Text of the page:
Even in the dead of winter, there's plenty to keep gardeners busy.
Here's a list of chores for January and February compiled from the Midlands Master Gardeners Association Calendar and "Month-by-Month Gardening in the Carolinas" by Clemson's Bob Polomski.
- Start a garden journal.
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- Sharpen garden hand tools with a file.
- Organize seed packets to create a sowing schedule.
- Cool-season grasses need an application of a complete fertilizer this month. Check labels before using fertilizers.
- Avoid the spring rush and take soil samples. Your county Clemson Extension Service will test your soil and tell you what it needs.
- You can plant asparagus crowns now through February, and sow chives, basil, fennel, mustard and garden peas.
- Amend the garden with organic matter. Turning over the soil will expose any over-wintering insects or larva.
- Keep pansies deadheaded.
- Mulch strawberry plants with pine straw.
- Plant and transplant ornamentals. Keep mature size and shape in mind.
- Avoid pruning trees and shrubs that seem damaged by sudden frost. Wait until the plants bud; then remove the full extent of damage.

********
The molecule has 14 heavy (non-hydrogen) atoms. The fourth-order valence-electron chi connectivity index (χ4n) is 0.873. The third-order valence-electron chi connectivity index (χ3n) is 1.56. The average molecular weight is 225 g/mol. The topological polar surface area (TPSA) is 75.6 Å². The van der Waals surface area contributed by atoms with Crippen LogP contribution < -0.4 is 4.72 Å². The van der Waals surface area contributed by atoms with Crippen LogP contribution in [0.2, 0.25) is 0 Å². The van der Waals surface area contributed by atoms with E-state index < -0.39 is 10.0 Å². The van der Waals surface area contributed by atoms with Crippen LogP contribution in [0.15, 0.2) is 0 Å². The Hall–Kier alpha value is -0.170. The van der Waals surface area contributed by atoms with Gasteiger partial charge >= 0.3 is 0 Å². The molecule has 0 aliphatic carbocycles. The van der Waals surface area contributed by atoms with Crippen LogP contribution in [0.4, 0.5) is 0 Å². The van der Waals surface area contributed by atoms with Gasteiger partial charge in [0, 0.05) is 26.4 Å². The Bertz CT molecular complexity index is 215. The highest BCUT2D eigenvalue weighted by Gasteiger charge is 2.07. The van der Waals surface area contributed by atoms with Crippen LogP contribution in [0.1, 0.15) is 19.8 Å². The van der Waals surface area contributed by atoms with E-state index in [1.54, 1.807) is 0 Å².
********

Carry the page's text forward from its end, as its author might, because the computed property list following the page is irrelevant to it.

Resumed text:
- Water outdoor plants well a few days before the arrival of cold fronts, but not just before.
- After a hard freeze, pinch back damaged buds and flowers on winter annuals to promote lush and continuous growth.
- Remove spent camellia blooms to prevent petal blight.
- Prune muscadine and bunch grapes. Attach them to wire supports.
- Turn over the soil in vegetable beds to expose insects.
- Apply fertilizer to rye grass.
- Plant bare-root deciduous shrubs while they're dormant, about a month before the last average freeze.
- Apply a pre-emergent herbicide to control summer annual weeds. The temperature is warm enough for application when forsythia and dogwood bloom. Continue to remove winter weeds.
- Follow soil-test recommendations for the proper amendments to your soil and the plants you wish to grow.
- Set out bare-root roses.
- Start seeds for spring annuals indoors.
- Continue to feed pansies every 10 to 14 days with liquid fertilizer. Fertilize perennials now to supply nutrients. Feed iris with bone meal. Avoid getting fertilizers directly on foliage.
- Prune stone fruits.
- Prune rose bushes, except spring-blooming climbers.
- Begin heavy pruning.
- Do not prune spring-blooming vines or plants. Wait until their flowering is over.
- Megan Sexton